Conservatives Attack Administration for Upholding Constitution
The Wall Street Journal, Pat Buchanan and others are already condemning the Obama administration for treating Umar Farouk Abdulmutallab as a civilian criminal rather than an illegal warrior to whom we can presumably do whatever we please. We are in “a war,” The Journal reiterated today — as did Buchanan, debating my colleague Spencer Ackerman this morning on MSNBC’s “Morning Joe” and the government had better start fighting one.
The Journal and Buchanan somehow overlook the five different wars — or five fronts in the “Terror War” — that Glenn Greenwald aptly points out today. We are, after all, engaged in consistent deadly bombings and raids aimed at terrorists and their sympathizers in Yemen, Pakistan, Afghanistan, Somalia and Iraq.
Still, The Journal’s editors are wringing their hands over the administration’s decision to “treat terrorists like routine criminal suspects” with a right to a lawyer and a defense, rather than classifying Abdulmutallab as a “illegal enemy combatant who should be interrogated first with the goal of preventing future attacks and learning more about terror networks rather than gaining a single conviction.”
Here we have another version of former Vice President Dick Cheney’s “torture works” argument — notwithstanding all the evidence to the contrary. The Journal and Buchanan apparently believe that the U.S. government ought to have grabbed Abdulmutallab and whisked him away to a secret prison where we could interrogate him under torture, what Cheney and The Journal’s editorial board would call “enhanced interrogation techniques” — even though the FBI, which conducts lots of interrogations, has argued in memos that such tactics are unlikely to yield useful information and make prosecution of actual terrorists impossible. U.S. military leaders and at least one Republican senator have also agreed they may aid terrorist recruitment to boot.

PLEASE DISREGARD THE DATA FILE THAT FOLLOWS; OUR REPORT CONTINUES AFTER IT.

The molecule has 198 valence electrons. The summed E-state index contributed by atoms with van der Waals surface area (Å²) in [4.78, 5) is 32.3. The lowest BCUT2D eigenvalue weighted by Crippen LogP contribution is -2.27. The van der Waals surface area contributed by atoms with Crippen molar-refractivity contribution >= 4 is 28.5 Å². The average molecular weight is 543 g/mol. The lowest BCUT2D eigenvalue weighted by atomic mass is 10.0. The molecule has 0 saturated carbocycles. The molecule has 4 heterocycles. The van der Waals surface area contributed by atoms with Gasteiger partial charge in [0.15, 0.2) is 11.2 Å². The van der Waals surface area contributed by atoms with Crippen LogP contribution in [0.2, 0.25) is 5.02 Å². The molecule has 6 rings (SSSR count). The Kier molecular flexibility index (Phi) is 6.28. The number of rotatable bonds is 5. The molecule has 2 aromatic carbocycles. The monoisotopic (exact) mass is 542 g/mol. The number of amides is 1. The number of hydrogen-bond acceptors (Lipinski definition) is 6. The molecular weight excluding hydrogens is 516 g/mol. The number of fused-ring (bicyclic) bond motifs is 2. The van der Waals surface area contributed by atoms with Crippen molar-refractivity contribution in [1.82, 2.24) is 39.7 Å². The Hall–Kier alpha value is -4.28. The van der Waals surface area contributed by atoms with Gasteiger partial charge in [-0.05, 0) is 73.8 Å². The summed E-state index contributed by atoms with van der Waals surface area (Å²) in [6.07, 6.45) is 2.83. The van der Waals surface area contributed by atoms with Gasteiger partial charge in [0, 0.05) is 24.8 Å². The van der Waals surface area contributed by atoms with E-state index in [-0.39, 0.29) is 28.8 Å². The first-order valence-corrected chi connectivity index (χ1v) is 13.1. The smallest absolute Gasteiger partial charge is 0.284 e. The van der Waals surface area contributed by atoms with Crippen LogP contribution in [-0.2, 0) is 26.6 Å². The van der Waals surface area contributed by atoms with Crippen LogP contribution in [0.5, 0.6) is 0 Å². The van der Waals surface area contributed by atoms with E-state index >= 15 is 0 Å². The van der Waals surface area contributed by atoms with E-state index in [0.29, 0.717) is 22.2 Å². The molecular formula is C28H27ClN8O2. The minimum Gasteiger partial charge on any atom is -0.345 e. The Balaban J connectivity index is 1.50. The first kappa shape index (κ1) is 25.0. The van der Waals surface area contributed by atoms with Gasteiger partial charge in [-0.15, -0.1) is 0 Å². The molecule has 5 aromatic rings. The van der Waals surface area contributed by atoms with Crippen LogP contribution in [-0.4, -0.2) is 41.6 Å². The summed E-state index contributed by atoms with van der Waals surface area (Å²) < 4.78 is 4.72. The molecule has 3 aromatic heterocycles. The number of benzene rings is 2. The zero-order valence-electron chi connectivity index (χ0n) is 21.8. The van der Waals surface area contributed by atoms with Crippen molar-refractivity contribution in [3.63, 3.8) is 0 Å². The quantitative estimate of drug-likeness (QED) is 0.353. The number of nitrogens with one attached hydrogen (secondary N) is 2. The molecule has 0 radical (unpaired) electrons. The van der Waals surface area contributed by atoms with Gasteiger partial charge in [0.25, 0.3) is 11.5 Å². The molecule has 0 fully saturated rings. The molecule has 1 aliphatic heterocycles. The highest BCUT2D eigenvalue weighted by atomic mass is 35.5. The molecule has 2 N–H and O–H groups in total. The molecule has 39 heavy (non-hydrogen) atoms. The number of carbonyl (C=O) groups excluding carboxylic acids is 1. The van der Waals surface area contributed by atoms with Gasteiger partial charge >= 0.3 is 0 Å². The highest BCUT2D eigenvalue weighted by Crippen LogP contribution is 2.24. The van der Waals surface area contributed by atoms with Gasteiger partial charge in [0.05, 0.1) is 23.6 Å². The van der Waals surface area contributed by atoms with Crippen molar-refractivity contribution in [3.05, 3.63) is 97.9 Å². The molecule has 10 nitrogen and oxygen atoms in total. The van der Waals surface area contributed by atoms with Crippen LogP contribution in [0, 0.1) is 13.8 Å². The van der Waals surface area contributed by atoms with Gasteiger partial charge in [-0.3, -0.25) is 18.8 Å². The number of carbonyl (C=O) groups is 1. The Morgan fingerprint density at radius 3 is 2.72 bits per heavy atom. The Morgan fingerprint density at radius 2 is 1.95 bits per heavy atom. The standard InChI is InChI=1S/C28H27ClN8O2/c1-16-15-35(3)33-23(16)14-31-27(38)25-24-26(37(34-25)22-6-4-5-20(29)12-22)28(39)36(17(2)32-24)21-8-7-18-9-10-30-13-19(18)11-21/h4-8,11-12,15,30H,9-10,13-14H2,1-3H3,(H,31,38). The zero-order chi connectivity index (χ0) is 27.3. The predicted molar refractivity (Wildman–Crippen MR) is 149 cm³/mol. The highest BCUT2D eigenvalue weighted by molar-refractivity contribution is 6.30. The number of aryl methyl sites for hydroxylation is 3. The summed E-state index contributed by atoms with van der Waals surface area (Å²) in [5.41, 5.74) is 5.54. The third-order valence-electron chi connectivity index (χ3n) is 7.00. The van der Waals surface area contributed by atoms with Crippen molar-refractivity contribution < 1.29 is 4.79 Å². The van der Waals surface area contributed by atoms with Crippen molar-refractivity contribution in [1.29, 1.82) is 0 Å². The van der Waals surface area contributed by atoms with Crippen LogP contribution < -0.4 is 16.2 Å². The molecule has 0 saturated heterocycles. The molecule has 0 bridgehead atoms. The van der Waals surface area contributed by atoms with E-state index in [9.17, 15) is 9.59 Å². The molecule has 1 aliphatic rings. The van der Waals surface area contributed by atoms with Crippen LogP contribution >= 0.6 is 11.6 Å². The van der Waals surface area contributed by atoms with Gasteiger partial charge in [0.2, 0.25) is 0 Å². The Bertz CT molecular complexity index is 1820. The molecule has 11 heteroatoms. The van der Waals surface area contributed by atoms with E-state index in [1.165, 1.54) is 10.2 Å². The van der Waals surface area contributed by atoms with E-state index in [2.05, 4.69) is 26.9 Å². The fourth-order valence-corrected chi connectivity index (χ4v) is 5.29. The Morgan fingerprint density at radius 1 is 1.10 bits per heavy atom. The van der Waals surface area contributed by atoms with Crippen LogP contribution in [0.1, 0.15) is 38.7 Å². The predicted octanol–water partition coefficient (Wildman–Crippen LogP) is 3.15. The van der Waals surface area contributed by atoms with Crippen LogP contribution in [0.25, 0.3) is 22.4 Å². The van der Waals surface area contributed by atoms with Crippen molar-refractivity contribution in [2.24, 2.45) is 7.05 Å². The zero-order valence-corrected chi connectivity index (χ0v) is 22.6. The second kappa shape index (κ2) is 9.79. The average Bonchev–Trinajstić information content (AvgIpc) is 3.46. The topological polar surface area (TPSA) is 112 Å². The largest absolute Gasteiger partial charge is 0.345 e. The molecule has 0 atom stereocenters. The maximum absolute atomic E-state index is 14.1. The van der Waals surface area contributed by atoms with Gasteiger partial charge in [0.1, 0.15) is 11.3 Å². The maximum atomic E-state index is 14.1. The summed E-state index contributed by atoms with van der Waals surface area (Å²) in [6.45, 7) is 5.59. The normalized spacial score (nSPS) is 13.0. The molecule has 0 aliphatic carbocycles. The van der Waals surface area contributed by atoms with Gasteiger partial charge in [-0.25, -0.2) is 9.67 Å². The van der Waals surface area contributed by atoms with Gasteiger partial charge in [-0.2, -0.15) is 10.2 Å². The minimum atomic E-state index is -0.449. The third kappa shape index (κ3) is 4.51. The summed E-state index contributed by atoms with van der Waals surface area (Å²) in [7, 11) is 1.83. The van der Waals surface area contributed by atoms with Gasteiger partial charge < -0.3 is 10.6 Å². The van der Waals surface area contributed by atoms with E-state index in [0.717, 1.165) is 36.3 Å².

It’s worth noting that the Bush administration treated Richard Reid, the so-called “shoe bomber” who similarly attempted to blow up a plane shortly before Christmas in 2001, as a criminal. Reid was convicted in federal court and is now serving a life sentence in a federal prison.
In contrast, most of the suspects — including 520 Guantanamo Bay detainees — that the Bush administration treated as “enemy combatants” ended up being transferred or released. The Bush administration failed to collect any usable evidence against them, and as a result could neither try them nor continue to hold them without charge. As Republicans are quick to point out, some of those people have since joined terrorist groups back home. Indeed, reports are emerging that some may have been behind last week’s bombing attempt.
Actually, The Journal is right that, as I noted yesterday, the Obama administration’s handling of Abdulmutallab is inconsistent with the treatment of some other alleged terrorists, whom the administration has insisted it will try in military commissions rather than ordinary civilian courts. But rather than highlight the need to interrogate Abdulmutallab under torture, it underscores just how wrongheaded the warrior approach has actually been.
As Greenwald points out, our five-front war is “constantly delivering death to the Muslim world,” leading many Muslims to believe, not surprisingly, that we’re at war with Muslims, not just with terrorists.
However, prosecuting terror suspects as ordinary criminals — who, just like suspects in drug gangs and other organized crime often provide valuable information and rat out their criminal colleagues — shows Muslims and others that unlike the terrorists, we do believe in and adhere to the rule of law.
I know this isn’t a new idea, but it’s one that the Obama administration keeps getting attacked for trying to address. At a recent rally in New York against Attorney Eric Holder’s decision to prosecute Khalid Sheikh Mohammed and his suspected Sept. 11 co-conspirators in federal court, for example, anti-Obama protesters denounced the administration’s decision to accord the defendants the rights that come with a federal court trial, all the while vigorously waving the American flag and citing “our freedoms” protected by the U.S. Constitution.
Street protesters riled up by conservatives with a political agenda may be forgiven for forgetting what’s actually in the Constitution or what the flag is supposed to stand for. But The Wall Street Journal — and even Pat Buchanan — surely know better.